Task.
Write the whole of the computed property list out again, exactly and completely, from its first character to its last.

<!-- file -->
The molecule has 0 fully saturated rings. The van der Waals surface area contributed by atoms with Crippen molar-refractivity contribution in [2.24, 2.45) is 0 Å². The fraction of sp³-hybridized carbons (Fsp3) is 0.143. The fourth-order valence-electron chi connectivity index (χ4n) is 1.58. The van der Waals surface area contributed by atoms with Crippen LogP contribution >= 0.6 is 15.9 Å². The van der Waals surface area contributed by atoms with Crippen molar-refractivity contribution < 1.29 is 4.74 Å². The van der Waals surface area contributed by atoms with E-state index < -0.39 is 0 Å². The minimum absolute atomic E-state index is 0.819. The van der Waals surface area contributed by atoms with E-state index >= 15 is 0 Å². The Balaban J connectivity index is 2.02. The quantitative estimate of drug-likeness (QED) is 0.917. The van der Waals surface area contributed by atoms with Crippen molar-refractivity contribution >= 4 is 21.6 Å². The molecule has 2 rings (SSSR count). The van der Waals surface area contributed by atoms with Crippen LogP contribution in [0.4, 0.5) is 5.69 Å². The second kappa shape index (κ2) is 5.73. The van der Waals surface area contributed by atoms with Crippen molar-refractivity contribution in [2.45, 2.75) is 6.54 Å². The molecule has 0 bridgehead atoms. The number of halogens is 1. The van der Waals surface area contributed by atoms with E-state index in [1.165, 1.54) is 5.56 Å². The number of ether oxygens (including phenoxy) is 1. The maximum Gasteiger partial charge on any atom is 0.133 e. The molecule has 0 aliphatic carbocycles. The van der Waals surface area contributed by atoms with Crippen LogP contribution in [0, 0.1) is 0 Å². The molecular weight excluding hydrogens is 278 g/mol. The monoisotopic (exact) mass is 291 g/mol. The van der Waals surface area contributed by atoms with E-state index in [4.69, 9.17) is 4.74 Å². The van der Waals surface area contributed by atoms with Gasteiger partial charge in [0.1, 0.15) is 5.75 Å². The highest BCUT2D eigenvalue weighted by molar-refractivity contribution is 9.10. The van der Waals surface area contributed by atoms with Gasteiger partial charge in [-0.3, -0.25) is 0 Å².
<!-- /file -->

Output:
The molecule has 0 fully saturated rings. The van der Waals surface area contributed by atoms with Crippen molar-refractivity contribution in [2.24, 2.45) is 0 Å². The fraction of sp³-hybridized carbons (Fsp3) is 0.143. The fourth-order valence-electron chi connectivity index (χ4n) is 1.58. The van der Waals surface area contributed by atoms with Crippen LogP contribution >= 0.6 is 15.9 Å². The van der Waals surface area contributed by atoms with Crippen molar-refractivity contribution < 1.29 is 4.74 Å². The van der Waals surface area contributed by atoms with E-state index < -0.39 is 0 Å². The minimum absolute atomic E-state index is 0.819. The van der Waals surface area contributed by atoms with E-state index >= 15 is 0 Å². The Balaban J connectivity index is 2.02. The quantitative estimate of drug-likeness (QED) is 0.917. The van der Waals surface area contributed by atoms with Crippen molar-refractivity contribution >= 4 is 21.6 Å². The molecule has 2 rings (SSSR count). The van der Waals surface area contributed by atoms with Crippen LogP contribution in [0.4, 0.5) is 5.69 Å². The second kappa shape index (κ2) is 5.73. The van der Waals surface area contributed by atoms with Crippen molar-refractivity contribution in [2.45, 2.75) is 6.54 Å². The molecule has 0 bridgehead atoms. The number of halogens is 1. The van der Waals surface area contributed by atoms with E-state index in [1.165, 1.54) is 5.56 Å². The number of ether oxygens (including phenoxy) is 1. The maximum Gasteiger partial charge on any atom is 0.133 e. The molecule has 0 aliphatic carbocycles. The van der Waals surface area contributed by atoms with Crippen LogP contribution in [0, 0.1) is 0 Å². The molecular weight excluding hydrogens is 278 g/mol. The monoisotopic (exact) mass is 291 g/mol. The van der Waals surface area contributed by atoms with E-state index in [4.69, 9.17) is 4.74 Å². The van der Waals surface area contributed by atoms with Gasteiger partial charge in [0.1, 0.15) is 5.75 Å². The highest BCUT2D eigenvalue weighted by molar-refractivity contribution is 9.10. The van der Waals surface area contributed by atoms with Gasteiger partial charge in [-0.3, -0.25) is 0 Å².